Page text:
By Palasek, Karen Y.
Freeman , Vol. 55, No. 1
No Excuses: Closing the Racial Gap in Learning by Abigail Themstrom and Stephan Themstrom Simon & Schuster * 2003/2004 * 334 pages $26 hardcover, $15 paperback
In No Excuses: Closing the Racial Gap in Learning, the Thernstroms offer a thoughtful discussion of why public schools have failed, and are likely to continue to fail, to close the achievement gap between races. They cite institutional barriers and the lack of proper incentives as roadblocks to educational excellence in the public schools. Unfortunately, the authors stop short of identifying the most fundamental obstacle to improvement: government-run schooling itself.
Effective public schools are the exception rather than the rule, the Themstroms report. A few public schools have managed to involve parents, to impose exacting standards on teachers and students, and to build academic skills in pupils at high risk for falling even further behind.
Those "wonderful schools" have a common thread. All are charter schools, and in most cases, part of the Knowledge Is Power Program, known as KIPP academies. While still part of the public-school system, charter schools are somewhat less regulated and receive less public funding than traditional public schools. KIPP schools demand contracts from students, teachers, and parents, and follow through with consequences if someone fails to keep his end of the bargain. These schools mimic, as far as possible, the attention, time, and commitment available in private education, but tend to serve children who have made little academic headway in traditional public schools. Competition for seats at KIPP schools motivates attendance, study, and behavior. And since charter schools are available on a limited basis within the public system, these demanding schools can afford to enforce the rules. The bottom line: KIPP schools get results. Compared to their traditional public-school counterparts, black students at KIPP academies are steadily narrowing the black-white learning gap.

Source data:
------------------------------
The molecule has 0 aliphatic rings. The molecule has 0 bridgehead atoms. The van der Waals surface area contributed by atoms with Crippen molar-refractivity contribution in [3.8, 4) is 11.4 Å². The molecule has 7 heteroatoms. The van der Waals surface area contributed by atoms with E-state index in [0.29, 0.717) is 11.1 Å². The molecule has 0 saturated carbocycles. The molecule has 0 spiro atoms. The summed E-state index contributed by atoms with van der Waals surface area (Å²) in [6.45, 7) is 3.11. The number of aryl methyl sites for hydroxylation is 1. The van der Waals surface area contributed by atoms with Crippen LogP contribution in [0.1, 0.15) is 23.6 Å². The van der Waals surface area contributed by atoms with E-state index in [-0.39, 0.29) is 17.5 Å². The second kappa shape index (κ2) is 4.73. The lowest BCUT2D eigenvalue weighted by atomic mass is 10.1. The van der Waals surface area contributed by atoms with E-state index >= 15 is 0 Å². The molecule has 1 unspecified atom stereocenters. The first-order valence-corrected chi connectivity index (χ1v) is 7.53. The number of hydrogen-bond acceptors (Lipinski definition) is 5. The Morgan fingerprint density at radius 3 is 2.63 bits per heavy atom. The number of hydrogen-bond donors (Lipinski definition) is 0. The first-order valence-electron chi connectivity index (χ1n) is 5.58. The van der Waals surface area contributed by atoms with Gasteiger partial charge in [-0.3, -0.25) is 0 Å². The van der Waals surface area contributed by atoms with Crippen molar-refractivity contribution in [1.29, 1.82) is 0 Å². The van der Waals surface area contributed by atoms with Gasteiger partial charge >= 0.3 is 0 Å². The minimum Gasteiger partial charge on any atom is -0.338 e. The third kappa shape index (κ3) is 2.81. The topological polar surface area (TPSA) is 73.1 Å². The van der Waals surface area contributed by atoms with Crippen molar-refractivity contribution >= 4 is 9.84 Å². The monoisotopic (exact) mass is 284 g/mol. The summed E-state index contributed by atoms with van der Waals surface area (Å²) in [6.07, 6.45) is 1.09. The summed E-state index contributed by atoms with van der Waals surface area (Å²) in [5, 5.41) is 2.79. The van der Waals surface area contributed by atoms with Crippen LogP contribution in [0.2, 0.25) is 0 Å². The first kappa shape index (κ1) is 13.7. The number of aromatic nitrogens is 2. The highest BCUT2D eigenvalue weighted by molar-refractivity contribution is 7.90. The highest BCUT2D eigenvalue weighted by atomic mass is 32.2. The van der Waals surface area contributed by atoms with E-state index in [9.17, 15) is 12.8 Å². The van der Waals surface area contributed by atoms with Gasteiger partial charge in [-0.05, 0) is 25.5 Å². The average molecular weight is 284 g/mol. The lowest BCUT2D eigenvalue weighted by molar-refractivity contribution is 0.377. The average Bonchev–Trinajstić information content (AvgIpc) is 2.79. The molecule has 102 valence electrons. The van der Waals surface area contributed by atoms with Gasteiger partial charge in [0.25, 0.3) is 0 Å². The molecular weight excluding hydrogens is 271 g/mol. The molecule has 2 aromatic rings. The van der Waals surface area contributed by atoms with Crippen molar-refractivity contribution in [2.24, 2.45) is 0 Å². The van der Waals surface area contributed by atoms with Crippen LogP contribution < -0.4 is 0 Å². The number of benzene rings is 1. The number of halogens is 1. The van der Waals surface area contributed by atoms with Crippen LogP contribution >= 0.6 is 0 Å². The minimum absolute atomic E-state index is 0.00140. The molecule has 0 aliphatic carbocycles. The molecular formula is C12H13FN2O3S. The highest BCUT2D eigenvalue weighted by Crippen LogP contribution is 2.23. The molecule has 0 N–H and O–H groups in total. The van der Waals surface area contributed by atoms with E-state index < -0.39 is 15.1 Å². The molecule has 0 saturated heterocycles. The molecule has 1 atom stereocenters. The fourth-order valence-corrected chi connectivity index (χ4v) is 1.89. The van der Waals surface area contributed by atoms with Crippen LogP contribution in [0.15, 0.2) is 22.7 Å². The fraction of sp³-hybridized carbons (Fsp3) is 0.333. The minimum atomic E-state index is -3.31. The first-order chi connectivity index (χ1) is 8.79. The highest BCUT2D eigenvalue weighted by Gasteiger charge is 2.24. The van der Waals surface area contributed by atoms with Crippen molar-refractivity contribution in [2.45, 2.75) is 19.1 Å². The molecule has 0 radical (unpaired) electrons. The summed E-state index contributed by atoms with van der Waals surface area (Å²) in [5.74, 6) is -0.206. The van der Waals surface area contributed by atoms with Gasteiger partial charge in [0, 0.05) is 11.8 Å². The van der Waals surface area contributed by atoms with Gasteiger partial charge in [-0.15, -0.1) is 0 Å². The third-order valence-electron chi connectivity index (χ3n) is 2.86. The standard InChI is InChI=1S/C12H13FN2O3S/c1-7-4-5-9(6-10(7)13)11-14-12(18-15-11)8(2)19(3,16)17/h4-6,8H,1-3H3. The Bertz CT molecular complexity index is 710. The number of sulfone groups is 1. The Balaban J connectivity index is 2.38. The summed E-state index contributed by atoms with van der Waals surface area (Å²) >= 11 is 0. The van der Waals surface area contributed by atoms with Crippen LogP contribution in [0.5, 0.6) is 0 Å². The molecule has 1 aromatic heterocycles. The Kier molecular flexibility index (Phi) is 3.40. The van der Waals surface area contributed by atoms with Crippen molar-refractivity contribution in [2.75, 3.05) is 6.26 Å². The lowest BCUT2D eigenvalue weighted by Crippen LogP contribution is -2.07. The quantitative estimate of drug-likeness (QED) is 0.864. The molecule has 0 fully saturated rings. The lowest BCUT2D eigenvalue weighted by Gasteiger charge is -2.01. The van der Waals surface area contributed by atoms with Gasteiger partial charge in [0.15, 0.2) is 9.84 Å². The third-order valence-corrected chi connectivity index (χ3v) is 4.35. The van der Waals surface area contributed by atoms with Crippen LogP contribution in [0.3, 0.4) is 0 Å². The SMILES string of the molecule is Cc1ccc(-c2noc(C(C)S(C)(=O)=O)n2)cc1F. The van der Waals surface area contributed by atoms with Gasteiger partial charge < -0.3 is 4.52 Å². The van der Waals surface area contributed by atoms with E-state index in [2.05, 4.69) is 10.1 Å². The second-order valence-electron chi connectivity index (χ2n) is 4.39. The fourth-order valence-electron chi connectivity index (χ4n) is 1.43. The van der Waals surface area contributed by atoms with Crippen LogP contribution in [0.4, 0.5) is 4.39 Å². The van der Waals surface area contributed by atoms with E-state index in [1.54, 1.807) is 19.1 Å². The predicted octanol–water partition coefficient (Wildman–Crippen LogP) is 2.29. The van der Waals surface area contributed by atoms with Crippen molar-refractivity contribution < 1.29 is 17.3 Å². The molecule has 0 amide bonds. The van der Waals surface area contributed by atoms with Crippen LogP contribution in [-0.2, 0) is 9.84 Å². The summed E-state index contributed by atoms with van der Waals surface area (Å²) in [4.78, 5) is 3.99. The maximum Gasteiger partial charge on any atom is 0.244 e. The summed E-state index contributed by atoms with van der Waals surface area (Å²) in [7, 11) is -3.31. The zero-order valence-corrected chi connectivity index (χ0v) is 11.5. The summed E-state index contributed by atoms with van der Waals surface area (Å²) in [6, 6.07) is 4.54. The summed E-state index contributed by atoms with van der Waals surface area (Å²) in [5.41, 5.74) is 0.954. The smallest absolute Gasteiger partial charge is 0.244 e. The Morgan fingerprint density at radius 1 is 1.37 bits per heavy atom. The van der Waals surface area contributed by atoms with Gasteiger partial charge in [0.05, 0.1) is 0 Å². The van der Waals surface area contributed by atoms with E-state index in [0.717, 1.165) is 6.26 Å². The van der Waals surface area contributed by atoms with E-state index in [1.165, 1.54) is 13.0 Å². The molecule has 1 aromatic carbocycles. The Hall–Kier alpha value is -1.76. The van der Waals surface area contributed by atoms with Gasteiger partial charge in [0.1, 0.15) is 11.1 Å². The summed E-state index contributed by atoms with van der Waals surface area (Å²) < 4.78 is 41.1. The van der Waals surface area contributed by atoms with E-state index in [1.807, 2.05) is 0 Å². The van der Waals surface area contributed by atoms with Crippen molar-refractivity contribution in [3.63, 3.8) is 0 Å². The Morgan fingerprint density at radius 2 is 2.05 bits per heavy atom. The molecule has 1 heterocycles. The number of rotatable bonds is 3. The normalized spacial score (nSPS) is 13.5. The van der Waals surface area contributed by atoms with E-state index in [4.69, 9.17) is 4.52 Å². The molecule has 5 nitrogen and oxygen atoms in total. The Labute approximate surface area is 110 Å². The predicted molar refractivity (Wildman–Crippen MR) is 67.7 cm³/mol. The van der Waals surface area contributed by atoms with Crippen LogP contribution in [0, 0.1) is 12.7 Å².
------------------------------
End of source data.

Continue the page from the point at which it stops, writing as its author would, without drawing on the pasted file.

Traditional schools have their hands tied in a number of ways that prevent them from being effective. The authors cite teacher unions, with seniority and tenure demands, lockstep pay grades, and control of teacher-education programs, as the most significant stumbling blocks. Instead of trying to remove those obstacles, however, the Thernstroms would like to see reforms that can only be implemented, at present, in a charter-school setting: performance and subject-based pay differentials, and an emphasis on teacher expertise rather than education credentials. …